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little tender blue

June 14, 2010

won’t you do little raindrops
your little raindrops
your little raindrops
your little tender blue

you knew all you knew
count on little
count on little
won’t you can you knew

a little tender
a little girl
a tender blue
you can you just
little tender blue blue blue
you can you might
count on you

 
 

June 13-14, selected from type-based bigrams, source text: lyrics to “Little girl blue” as sung by Nina Simone, Generator: ePoGeeS

1) This is based on the lyrics to “Little girl blue” as sung by Nina Simone:

Sit there and count your fingers
What can you do, little girl you’re through
Sit there, count your little fingers
Unhappy little girl blue

Sit there and count the raindrops
Falling on you, it’s time you knew
All you can ever count on are the raindrops
That fall on little girl blue

Won’t you just sit there
Count the little raindrops falling on you
It’s time you knew all you can ever count on
Are the, the raindrops that fall on little girl blue

Ain’t no use old girl, ain’t no use old girl
You might as well surrender
‘Cause your hopes are getting slender
‘Cause your hopes are getting slender
Why won’t somebody send a tender blue, blue boy
Won’t somebody send a little tender blue boy to cheer
To cheer a little girl blue

2) Traditional poetic forms are finite. So, while a language model might in theory be able to generate infinite strings (like “you can you can you can …”) a traditional poetic form of the kind supported by gnoetry or epogees would not use such an infinite string. For small data sets, like the lyrics of the song being considered here, it might be possible to do an exhaustive listing of all possible combinations that the language model could generate.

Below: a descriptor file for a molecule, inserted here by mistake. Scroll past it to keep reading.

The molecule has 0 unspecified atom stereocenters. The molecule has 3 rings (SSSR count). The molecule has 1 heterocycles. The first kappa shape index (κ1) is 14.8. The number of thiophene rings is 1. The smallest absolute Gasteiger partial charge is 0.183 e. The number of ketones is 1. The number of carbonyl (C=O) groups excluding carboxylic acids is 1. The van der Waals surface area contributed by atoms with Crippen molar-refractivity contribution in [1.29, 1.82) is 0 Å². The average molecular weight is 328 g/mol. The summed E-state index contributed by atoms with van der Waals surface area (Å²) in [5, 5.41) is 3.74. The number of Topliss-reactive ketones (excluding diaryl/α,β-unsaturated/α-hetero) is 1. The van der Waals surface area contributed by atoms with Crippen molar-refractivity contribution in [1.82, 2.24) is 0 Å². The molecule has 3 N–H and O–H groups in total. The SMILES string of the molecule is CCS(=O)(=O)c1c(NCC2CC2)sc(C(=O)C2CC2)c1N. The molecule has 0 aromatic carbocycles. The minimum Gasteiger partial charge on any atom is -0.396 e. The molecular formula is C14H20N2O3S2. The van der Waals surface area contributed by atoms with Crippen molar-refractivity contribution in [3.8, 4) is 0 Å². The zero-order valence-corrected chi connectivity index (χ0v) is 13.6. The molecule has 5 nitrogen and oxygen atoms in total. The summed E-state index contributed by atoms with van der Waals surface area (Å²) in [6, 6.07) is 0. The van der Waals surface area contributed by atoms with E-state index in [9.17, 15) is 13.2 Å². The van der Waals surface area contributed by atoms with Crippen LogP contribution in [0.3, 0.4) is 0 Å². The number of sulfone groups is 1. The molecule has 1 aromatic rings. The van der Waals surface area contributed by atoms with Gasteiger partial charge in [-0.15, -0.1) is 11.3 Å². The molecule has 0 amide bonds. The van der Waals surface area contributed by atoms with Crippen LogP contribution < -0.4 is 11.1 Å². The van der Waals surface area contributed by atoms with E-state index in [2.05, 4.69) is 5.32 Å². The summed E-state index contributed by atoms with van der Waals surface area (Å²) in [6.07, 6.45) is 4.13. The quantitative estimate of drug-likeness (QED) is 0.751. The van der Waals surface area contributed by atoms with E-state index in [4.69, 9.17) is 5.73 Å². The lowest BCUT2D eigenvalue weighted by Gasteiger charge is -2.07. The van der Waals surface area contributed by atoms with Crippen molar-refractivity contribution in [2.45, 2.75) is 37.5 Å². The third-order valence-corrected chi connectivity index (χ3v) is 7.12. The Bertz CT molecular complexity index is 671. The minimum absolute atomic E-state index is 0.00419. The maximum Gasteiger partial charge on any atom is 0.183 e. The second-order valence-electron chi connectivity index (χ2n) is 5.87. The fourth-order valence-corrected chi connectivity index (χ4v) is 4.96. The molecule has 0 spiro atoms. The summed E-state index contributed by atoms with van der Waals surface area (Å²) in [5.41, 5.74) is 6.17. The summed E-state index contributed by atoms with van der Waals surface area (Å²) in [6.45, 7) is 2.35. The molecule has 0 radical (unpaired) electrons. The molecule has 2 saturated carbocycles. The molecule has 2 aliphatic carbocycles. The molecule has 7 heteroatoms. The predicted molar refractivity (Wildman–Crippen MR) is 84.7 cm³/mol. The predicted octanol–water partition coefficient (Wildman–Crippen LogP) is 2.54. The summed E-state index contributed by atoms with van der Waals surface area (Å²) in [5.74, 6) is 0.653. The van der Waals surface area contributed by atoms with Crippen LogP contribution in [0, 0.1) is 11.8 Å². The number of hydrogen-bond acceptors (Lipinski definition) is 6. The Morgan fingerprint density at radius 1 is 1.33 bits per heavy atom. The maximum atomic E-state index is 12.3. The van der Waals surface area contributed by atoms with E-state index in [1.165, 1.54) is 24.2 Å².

So there’s a finite set of traditional-form poems that a language model could generate from a given single poem. The end-user’s job is to work with the poetry tool to select elements (i.e. individual poems) from this finite set.

3) N-gram poetry generators create novelty by combining pairs of words in interesting ways. What interesting types of combinations are there? Previously I mentioned combinations from different sources that are new yet familiar. The example above shows another: by subverting explicit textual meanings. The original text never explicitly says anything like “you can you might / count on you”; it superficially says all you can count on are raindrops and maybe little boys blue. (Interestingly Simone, a militant activist, sometimes explicitly sang that all you can count on is yourself, although it’s not in this text.)

4) so anyway, I wrote this poem by building a bigram model on the lyrics, and examining the language model for interesting lines (consistent with the bigram model) that were not in the original text.

5) why tf am I numbering my paragraphs?
5.1) oh, it must be cause I skimmed the Tractatus
5.2) lol. later!

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